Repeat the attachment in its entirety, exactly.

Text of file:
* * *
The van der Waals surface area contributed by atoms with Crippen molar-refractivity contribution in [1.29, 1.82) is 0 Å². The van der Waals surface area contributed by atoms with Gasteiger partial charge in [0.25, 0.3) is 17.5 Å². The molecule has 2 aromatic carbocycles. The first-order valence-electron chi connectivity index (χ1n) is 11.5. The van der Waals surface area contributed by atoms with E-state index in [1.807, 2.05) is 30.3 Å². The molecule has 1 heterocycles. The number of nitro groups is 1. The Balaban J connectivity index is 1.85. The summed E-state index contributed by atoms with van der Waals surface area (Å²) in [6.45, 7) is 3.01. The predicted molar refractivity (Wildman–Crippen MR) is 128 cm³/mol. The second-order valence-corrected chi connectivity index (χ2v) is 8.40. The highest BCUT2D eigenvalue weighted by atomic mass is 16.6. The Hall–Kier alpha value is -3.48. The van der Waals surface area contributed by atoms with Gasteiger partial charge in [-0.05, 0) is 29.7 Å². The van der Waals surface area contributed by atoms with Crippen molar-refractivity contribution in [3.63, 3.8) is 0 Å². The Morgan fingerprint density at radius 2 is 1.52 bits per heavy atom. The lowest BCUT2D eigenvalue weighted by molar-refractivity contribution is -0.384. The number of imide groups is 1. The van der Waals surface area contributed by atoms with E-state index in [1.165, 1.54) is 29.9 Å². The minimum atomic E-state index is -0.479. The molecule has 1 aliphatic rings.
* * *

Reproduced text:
The van der Waals surface area contributed by atoms with Crippen molar-refractivity contribution in [1.29, 1.82) is 0 Å². The van der Waals surface area contributed by atoms with Gasteiger partial charge in [0.25, 0.3) is 17.5 Å². The molecule has 2 aromatic carbocycles. The first-order valence-electron chi connectivity index (χ1n) is 11.5. The van der Waals surface area contributed by atoms with E-state index in [1.807, 2.05) is 30.3 Å². The molecule has 1 heterocycles. The number of nitro groups is 1. The Balaban J connectivity index is 1.85. The summed E-state index contributed by atoms with van der Waals surface area (Å²) in [6.45, 7) is 3.01. The predicted molar refractivity (Wildman–Crippen MR) is 128 cm³/mol. The second-order valence-corrected chi connectivity index (χ2v) is 8.40. The highest BCUT2D eigenvalue weighted by atomic mass is 16.6. The Hall–Kier alpha value is -3.48. The van der Waals surface area contributed by atoms with Gasteiger partial charge in [-0.05, 0) is 29.7 Å². The van der Waals surface area contributed by atoms with Crippen molar-refractivity contribution in [3.63, 3.8) is 0 Å². The Morgan fingerprint density at radius 2 is 1.52 bits per heavy atom. The lowest BCUT2D eigenvalue weighted by molar-refractivity contribution is -0.384. The number of imide groups is 1. The van der Waals surface area contributed by atoms with E-state index in [1.165, 1.54) is 29.9 Å². The minimum atomic E-state index is -0.479. The molecule has 1 aliphatic rings.